Customer Loyalty Cuts Both Ways
K.I.S.S. (Keep it simple, stupid) can be just fine, thank you very much.
The Now Software Conundrum
When my wife, Peggy, and I moved to Philadelphia in 1992, we dumped the primitive IBM computers we used to produce our WHO’S MAILING WHAT! newsletter and got Macs. We liked the user-friendly software and the graphics.
One of the software bundles I bought was a contact management and calendar system by Now Software out of Portland, Ore. It was (and is) simply terrific:
- It’s easy to enter new names and addresses into the system—and equally easy to delete the deceased.
- Avery labels (or Staples generic labels) work just fine. So do #10 envelopes.
- Data can be sliced and diced all sorts of ways.
- The calendar is easy to use with notes and banners and colors and icons.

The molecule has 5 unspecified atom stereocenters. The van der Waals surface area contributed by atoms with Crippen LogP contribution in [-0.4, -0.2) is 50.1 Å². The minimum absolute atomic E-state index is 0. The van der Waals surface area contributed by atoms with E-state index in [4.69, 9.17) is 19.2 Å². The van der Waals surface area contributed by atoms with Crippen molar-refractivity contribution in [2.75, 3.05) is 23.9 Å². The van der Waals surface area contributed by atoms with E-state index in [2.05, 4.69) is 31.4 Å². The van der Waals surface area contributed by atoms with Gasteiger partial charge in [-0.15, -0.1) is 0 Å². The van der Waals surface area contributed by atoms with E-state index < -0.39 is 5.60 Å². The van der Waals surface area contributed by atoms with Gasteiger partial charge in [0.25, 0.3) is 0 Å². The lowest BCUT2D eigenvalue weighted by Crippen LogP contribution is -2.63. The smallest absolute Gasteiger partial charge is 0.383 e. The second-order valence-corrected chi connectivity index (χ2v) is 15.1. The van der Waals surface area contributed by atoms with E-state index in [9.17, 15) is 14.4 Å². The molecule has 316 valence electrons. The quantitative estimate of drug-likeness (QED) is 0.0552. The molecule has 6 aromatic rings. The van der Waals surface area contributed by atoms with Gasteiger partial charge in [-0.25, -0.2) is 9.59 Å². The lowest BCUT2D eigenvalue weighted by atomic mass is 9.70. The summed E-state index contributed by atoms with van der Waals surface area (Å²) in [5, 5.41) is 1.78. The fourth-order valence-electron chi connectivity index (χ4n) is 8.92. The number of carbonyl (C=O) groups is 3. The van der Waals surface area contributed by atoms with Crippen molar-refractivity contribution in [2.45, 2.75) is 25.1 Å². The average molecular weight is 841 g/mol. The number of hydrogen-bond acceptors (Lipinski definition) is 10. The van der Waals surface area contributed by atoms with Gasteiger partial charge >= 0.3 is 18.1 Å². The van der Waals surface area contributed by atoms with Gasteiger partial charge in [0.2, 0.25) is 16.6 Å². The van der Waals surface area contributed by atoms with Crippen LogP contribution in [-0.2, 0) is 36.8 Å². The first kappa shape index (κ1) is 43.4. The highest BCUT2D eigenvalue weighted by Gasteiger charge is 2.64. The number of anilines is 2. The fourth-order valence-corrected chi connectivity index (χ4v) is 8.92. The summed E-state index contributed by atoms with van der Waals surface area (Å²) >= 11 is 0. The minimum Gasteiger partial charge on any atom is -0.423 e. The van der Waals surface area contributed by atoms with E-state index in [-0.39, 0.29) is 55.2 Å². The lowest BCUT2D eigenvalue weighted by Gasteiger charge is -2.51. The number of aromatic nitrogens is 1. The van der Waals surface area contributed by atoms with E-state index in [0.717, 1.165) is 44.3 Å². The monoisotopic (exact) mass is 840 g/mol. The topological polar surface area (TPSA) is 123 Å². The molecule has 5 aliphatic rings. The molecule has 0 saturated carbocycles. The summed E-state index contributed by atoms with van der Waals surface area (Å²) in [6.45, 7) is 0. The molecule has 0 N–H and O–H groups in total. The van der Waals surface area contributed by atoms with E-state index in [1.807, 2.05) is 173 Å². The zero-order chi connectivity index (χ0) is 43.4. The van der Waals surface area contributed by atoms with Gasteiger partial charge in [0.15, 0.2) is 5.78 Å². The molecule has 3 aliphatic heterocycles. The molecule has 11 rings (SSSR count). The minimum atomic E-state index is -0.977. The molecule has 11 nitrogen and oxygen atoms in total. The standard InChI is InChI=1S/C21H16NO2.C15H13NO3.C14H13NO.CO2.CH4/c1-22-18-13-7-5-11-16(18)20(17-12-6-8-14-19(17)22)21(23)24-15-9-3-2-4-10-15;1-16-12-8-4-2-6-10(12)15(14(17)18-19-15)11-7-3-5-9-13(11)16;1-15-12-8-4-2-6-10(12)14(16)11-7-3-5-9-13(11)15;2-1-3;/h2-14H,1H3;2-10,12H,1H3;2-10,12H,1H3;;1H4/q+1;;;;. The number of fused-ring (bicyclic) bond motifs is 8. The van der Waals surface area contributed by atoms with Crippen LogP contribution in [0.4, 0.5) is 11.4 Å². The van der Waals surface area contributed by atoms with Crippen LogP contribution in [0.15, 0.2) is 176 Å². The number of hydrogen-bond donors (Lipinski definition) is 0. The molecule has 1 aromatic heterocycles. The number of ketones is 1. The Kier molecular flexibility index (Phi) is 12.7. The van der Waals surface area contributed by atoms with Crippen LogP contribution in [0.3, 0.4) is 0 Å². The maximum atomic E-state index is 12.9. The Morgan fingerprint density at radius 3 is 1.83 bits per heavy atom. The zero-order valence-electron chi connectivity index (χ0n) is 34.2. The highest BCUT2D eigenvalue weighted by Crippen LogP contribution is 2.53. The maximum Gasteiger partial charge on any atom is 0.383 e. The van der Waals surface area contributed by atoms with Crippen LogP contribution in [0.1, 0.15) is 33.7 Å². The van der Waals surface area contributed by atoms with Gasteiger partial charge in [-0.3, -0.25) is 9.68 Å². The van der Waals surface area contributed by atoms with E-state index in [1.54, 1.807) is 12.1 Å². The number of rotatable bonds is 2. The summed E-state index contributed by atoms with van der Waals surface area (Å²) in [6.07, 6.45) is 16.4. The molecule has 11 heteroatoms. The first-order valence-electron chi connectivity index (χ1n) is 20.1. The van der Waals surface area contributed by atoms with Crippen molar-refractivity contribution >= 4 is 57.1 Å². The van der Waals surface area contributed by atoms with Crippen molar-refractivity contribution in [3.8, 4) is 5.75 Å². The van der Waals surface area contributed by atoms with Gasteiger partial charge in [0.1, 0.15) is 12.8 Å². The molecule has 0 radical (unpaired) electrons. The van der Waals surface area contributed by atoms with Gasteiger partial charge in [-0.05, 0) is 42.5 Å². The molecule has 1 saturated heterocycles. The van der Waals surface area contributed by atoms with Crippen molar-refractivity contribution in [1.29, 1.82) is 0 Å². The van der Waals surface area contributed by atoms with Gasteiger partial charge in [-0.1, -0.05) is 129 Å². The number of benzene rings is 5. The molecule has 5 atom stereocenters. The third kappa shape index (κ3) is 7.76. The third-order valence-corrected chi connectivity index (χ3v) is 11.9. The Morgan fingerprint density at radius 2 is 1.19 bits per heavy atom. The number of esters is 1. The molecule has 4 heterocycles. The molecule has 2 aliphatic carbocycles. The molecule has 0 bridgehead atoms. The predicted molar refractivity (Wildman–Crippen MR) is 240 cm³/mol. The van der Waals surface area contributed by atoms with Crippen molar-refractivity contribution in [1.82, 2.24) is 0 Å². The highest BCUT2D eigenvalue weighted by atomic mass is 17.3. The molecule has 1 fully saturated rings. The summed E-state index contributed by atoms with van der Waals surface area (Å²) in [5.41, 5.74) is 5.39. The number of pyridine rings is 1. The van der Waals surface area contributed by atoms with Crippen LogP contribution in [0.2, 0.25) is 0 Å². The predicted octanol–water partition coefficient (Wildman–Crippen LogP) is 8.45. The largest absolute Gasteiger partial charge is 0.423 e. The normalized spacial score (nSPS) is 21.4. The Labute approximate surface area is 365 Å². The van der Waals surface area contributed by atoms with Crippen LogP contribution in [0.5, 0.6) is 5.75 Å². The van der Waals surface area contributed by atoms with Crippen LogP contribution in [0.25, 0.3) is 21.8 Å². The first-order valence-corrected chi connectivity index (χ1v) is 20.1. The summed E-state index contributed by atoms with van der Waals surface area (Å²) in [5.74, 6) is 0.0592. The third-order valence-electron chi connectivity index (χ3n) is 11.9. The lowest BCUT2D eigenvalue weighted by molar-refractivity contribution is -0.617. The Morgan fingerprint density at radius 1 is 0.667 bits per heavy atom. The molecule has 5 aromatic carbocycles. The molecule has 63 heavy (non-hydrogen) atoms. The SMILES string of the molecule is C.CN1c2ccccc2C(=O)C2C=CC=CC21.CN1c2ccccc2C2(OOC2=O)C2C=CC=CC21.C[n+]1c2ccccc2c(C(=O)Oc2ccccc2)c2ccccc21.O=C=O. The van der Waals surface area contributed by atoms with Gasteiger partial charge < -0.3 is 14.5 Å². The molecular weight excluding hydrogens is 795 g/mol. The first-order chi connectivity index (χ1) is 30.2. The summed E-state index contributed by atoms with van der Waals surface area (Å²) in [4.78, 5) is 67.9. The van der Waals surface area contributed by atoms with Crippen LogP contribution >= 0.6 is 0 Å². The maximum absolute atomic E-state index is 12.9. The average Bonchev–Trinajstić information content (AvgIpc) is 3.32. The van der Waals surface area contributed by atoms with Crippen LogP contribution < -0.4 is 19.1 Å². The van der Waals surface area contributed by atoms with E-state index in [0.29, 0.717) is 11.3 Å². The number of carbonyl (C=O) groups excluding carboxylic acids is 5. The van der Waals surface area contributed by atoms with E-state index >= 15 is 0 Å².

- You can enter a phone number any old, sloppy way and it automatically corrects—e.g., 2156279105 automatically changes to (215) 627-9107.
- It's easy to change fonts and sizes on labels and envelopes to match the font being used in a letter, making them look personally typed.
The only disadvantage is that it has no places to enter e-mail addresses, cell phone numbers or URLs, which weren't widely used when we bought the software. I work around the problem by entering these listings elsewhere in the system.
Every once in a while I used to contact the Now people with a question, and they were quick to respond. At one point I ordered a newer version and had no problems installing it. Good folks.
Curiously, Now Software never contacted me. As a marketer, it was inconceivable to me that Now didn't keep in touch with its customers. I loved this system. I was prepared to be a customer for life and would have been happy to buy other stuff from it.